Audubon Centennial Edition  The Birds of America

Plate: 331
Plate: 302
Dusky Duck
Plate: 312
Long-tailed Duck
Plate: 327
Shoveller Duck
Plate: 403
Golden-eyed Duck
Plate: 317
Black or Surf Duck
Harlequin Duck
Havell Name   Havell Plate No.   Paper Size
Harlequin Duck 297 28" x 39"
Common Name Price Image Size
Harlequin Duck $ 1,200 15" x 26"


Ornithological Biography
I have the pleasure of presenting you with three figures of the Harlequin Duck, one a male in all the perfection of its spring plumage, the bird having attained complete maturity, another male two years old, and an adult female shot in the pairing season. No figures of the adult male or of the female have, I believe, hitherto been published.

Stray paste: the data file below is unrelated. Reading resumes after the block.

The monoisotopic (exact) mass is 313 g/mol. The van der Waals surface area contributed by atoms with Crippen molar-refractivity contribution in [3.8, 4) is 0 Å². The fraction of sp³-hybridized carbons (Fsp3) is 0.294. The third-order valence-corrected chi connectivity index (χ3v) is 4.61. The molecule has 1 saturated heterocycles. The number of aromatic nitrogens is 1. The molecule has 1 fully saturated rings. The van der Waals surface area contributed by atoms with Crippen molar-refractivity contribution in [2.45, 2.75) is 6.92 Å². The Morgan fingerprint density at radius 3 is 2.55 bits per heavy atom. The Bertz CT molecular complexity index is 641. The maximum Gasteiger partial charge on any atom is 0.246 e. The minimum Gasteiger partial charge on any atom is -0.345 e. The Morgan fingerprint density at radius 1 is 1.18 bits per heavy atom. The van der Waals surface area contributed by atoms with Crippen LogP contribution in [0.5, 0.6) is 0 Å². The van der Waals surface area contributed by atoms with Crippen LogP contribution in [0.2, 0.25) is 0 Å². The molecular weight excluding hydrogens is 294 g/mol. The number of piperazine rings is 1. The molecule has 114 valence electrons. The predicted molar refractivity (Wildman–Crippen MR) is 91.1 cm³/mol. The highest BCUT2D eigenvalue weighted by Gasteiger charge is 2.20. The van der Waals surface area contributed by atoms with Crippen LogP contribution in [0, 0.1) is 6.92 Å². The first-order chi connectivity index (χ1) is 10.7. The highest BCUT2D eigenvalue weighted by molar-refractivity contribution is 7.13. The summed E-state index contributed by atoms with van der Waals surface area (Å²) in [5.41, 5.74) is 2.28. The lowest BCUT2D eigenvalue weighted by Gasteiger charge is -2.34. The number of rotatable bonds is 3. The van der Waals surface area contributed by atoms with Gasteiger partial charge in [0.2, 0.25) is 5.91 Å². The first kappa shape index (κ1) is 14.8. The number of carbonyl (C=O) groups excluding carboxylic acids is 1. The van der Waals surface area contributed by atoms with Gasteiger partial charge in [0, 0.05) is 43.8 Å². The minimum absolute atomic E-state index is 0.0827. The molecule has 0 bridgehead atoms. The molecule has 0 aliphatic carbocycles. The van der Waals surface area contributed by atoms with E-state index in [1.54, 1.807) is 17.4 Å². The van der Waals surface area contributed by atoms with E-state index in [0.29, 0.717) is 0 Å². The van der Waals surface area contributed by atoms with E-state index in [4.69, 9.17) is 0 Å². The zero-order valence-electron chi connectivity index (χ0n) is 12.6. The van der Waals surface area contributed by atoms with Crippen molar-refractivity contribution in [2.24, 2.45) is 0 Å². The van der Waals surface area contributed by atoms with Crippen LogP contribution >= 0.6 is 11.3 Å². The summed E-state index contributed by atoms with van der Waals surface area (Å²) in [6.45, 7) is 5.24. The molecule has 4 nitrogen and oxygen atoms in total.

To the south of the Bay of Boston the “Lord and Lady Duck” is rarely seen on our coast; but from that neighbourhood it becomes more plentiful as you proceed eastward; and, on reaching Maine and the entrance of the Bay of Fundy, you may see it at any period of the year among the rocky islands there. It breeds on the Seal, White Head, and Grand Manan Islands, and along the coast of Nova Scotia, Cape Breton, Newfoundland, and Labrador. Many, however, proceed much farther north, for specimens were obtained by Captain JAMES CLARK Ross in the highest latitudes visited by him. It is extremely attached to certain localities, from which it rarely wanders unless greatly molested, and it thus remains about the islands, or the parts of the coast on which it breeds, unless it be forced off by very severe weather in winter. Few persons shoot it for its flesh; not that it is inferior as food to other deep-diving Ducks, but because it is comparatively small, and difficult to be obtained. Not only is it at all seasons remarkably shy and vigilant, but even if approached when on rocks, it plunges into the water the moment its keen eye catches a glance of you, dives with all the agility of the Black Guillemot, and seldom rises within shot. If you shoot at it when passing on wing, even should it be beyond reach, it plunges into the water the moment it perceives the flash,--a habit which is also occasionally observed in the Black Guillemot. It being usually found in flocks of one or two families, or of from twelve to fifteen individuals, some one always acts as a watchful sentinel, whose single note of alarm is sufficient to induce the whole to move off without hesitation. Notwithstanding all this vigilance, however, my party procured a good number of them at different times, by lying in wait for them under cover of some rocks, in the neighbourhood of which they were known to alight at certain hours of the day, to bask in the sun and dress their plumage. On these occasions a shot seldom failed to kill several, for they fly compactly and alight close together.